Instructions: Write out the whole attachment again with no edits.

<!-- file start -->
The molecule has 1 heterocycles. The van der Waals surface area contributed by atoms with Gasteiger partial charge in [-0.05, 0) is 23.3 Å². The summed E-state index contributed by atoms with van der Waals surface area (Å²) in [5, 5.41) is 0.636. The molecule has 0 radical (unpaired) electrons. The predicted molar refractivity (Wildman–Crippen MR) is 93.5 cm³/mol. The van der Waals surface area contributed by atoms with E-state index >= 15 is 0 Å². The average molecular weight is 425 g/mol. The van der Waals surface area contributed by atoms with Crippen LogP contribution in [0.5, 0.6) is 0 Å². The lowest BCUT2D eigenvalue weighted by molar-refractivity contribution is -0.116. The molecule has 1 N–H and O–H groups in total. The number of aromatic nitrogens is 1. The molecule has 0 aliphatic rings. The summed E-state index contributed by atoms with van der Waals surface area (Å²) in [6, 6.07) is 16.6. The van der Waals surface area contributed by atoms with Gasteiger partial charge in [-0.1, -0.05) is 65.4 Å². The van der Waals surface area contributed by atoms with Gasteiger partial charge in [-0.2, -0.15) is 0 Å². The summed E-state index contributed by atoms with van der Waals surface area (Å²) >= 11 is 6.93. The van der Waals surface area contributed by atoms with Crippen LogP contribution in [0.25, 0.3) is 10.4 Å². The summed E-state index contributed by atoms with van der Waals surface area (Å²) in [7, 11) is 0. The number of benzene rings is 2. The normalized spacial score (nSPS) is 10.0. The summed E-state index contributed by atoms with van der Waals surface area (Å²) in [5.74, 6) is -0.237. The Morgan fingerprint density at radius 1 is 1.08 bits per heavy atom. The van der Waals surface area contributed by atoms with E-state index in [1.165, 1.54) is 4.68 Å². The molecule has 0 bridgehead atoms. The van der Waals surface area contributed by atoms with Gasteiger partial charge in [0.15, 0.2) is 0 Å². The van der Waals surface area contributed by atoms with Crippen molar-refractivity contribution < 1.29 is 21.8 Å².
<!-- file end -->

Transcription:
The molecule has 1 heterocycles. The van der Waals surface area contributed by atoms with Gasteiger partial charge in [-0.05, 0) is 23.3 Å². The summed E-state index contributed by atoms with van der Waals surface area (Å²) in [5, 5.41) is 0.636. The molecule has 0 radical (unpaired) electrons. The predicted molar refractivity (Wildman–Crippen MR) is 93.5 cm³/mol. The van der Waals surface area contributed by atoms with E-state index >= 15 is 0 Å². The average molecular weight is 425 g/mol. The van der Waals surface area contributed by atoms with Crippen LogP contribution in [0.5, 0.6) is 0 Å². The lowest BCUT2D eigenvalue weighted by molar-refractivity contribution is -0.116. The molecule has 1 N–H and O–H groups in total. The number of aromatic nitrogens is 1. The molecule has 0 aliphatic rings. The summed E-state index contributed by atoms with van der Waals surface area (Å²) in [6, 6.07) is 16.6. The van der Waals surface area contributed by atoms with Gasteiger partial charge in [-0.1, -0.05) is 65.4 Å². The van der Waals surface area contributed by atoms with Gasteiger partial charge in [-0.2, -0.15) is 0 Å². The summed E-state index contributed by atoms with van der Waals surface area (Å²) >= 11 is 6.93. The van der Waals surface area contributed by atoms with Crippen LogP contribution in [0.25, 0.3) is 10.4 Å². The summed E-state index contributed by atoms with van der Waals surface area (Å²) in [7, 11) is 0. The number of benzene rings is 2. The normalized spacial score (nSPS) is 10.0. The summed E-state index contributed by atoms with van der Waals surface area (Å²) in [5.74, 6) is -0.237. The Morgan fingerprint density at radius 1 is 1.08 bits per heavy atom. The van der Waals surface area contributed by atoms with E-state index in [1.165, 1.54) is 4.68 Å². The molecule has 0 bridgehead atoms. The van der Waals surface area contributed by atoms with Gasteiger partial charge in [0.15, 0.2) is 0 Å². The van der Waals surface area contributed by atoms with Crippen molar-refractivity contribution < 1.29 is 21.8 Å².